Is that not what all parents want for their child’s life? Success and happiness? Private schools are about parents fear of not doing the best, or of not doing enough for their children. Public schools, Jane counters, are about hope, because in a public education system every child has potential, irrespective of their background of socioeconomic status. Jane commented that if you, as an educator, regardless of your position on the hierarchical ladder, can soothe a parents fear and anxiety about their child, then this will flow-on to reduce the child’s fear and anxiety, which will then affect the classroom and the learning outcomes of our students.
Jane closed with two final points. The first was that social media and online news sources now have more influence than mainstream news sources such as radio, television and newspaper, particularly in anything that we are emotionally invested in, which includes education. Finally, Jane elucidated that our classroom’s are often seen by students as an oasis of normalcy and lucidity in a chaotic world and that we can strengthen that sensation, which often is then reflected in our students learning outcomes by making a promise to our students:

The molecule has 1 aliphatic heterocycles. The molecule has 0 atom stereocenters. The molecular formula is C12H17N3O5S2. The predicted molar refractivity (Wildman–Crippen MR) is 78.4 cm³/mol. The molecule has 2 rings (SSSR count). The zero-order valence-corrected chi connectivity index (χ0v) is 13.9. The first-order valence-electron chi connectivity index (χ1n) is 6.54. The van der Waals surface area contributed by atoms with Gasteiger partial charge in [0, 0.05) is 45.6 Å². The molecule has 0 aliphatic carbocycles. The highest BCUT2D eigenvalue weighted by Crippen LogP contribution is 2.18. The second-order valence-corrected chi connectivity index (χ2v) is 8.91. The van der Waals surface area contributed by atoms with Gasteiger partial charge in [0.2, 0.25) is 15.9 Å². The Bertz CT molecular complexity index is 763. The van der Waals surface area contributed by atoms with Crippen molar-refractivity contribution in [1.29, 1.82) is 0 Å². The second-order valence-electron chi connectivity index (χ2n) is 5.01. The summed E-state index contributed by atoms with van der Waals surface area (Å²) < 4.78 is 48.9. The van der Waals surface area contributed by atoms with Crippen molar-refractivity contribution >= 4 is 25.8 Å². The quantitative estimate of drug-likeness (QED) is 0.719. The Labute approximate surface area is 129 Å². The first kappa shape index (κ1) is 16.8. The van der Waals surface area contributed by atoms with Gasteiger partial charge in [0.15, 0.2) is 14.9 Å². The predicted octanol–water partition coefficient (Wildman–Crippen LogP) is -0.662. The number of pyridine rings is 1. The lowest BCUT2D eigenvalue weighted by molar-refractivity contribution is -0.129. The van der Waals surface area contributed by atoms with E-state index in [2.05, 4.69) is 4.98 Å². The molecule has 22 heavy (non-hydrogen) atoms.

“there is nothing I can do about what happens outside of the school. But I make a commitment to you that everything that happens in the school, you will be given the reasoning. You might not like it, but you will understand it.”
Students, and indeed many adults (I include myself in this), often find it easier to engage with or buy into something when the why of that thing is understood. You may have heard students ask “why do we need to learn this?” If you can outline the why, and not merely state that it is part of the curriculum, but why it will be useful for them in life, than you will likely find that they engage more willingly and more deeply in the learning process.
Jane ended her speech there, and answered a few questions from the floor. I found Jane to be highly engaging to listen to, and to speak with a lot of common sense. Her rhetoric was engaging without being superfluous, and I would encourage you to take the opportunity to hear her speak, should it present itself to you.
Thank you for reading as always, and I would like to hear from anyone who has thoughts on the public v private education debate, particularly around the points that Jane mentioned as indicates in this article.